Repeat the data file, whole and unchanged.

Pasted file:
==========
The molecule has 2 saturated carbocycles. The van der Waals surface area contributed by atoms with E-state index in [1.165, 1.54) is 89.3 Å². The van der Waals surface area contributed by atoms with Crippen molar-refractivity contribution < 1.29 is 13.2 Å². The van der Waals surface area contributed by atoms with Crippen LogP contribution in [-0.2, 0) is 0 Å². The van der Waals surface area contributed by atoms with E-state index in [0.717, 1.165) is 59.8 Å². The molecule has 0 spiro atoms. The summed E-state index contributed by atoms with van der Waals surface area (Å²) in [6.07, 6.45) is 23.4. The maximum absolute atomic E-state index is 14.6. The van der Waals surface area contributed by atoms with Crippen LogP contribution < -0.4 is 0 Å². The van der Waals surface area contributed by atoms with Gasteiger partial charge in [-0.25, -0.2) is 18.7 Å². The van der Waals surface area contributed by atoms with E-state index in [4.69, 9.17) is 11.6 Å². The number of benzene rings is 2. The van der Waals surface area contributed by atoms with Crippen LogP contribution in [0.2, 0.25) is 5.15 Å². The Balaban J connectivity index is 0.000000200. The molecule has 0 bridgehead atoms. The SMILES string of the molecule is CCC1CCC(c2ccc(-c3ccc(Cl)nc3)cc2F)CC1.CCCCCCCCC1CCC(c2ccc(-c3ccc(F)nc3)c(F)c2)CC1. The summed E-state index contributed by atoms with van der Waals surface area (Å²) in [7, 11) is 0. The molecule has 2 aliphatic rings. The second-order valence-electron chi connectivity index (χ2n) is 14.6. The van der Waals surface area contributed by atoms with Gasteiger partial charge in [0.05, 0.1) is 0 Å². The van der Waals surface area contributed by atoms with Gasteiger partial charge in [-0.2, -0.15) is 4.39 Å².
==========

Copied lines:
The molecule has 2 saturated carbocycles. The van der Waals surface area contributed by atoms with E-state index in [1.165, 1.54) is 89.3 Å². The van der Waals surface area contributed by atoms with Crippen molar-refractivity contribution < 1.29 is 13.2 Å². The van der Waals surface area contributed by atoms with Crippen LogP contribution in [-0.2, 0) is 0 Å². The van der Waals surface area contributed by atoms with E-state index in [0.717, 1.165) is 59.8 Å². The molecule has 0 spiro atoms. The summed E-state index contributed by atoms with van der Waals surface area (Å²) in [6.07, 6.45) is 23.4. The maximum absolute atomic E-state index is 14.6. The van der Waals surface area contributed by atoms with Crippen LogP contribution < -0.4 is 0 Å². The van der Waals surface area contributed by atoms with Gasteiger partial charge in [-0.25, -0.2) is 18.7 Å². The van der Waals surface area contributed by atoms with E-state index in [4.69, 9.17) is 11.6 Å². The number of benzene rings is 2. The van der Waals surface area contributed by atoms with Crippen LogP contribution in [0.2, 0.25) is 5.15 Å². The Balaban J connectivity index is 0.000000200. The molecule has 0 bridgehead atoms. The SMILES string of the molecule is CCC1CCC(c2ccc(-c3ccc(Cl)nc3)cc2F)CC1.CCCCCCCCC1CCC(c2ccc(-c3ccc(F)nc3)c(F)c2)CC1. The summed E-state index contributed by atoms with van der Waals surface area (Å²) in [7, 11) is 0. The molecule has 2 aliphatic rings. The second-order valence-electron chi connectivity index (χ2n) is 14.6. The van der Waals surface area contributed by atoms with Gasteiger partial charge in [0.05, 0.1) is 0 Å². The van der Waals surface area contributed by atoms with Gasteiger partial charge in [-0.2, -0.15) is 4.39 Å².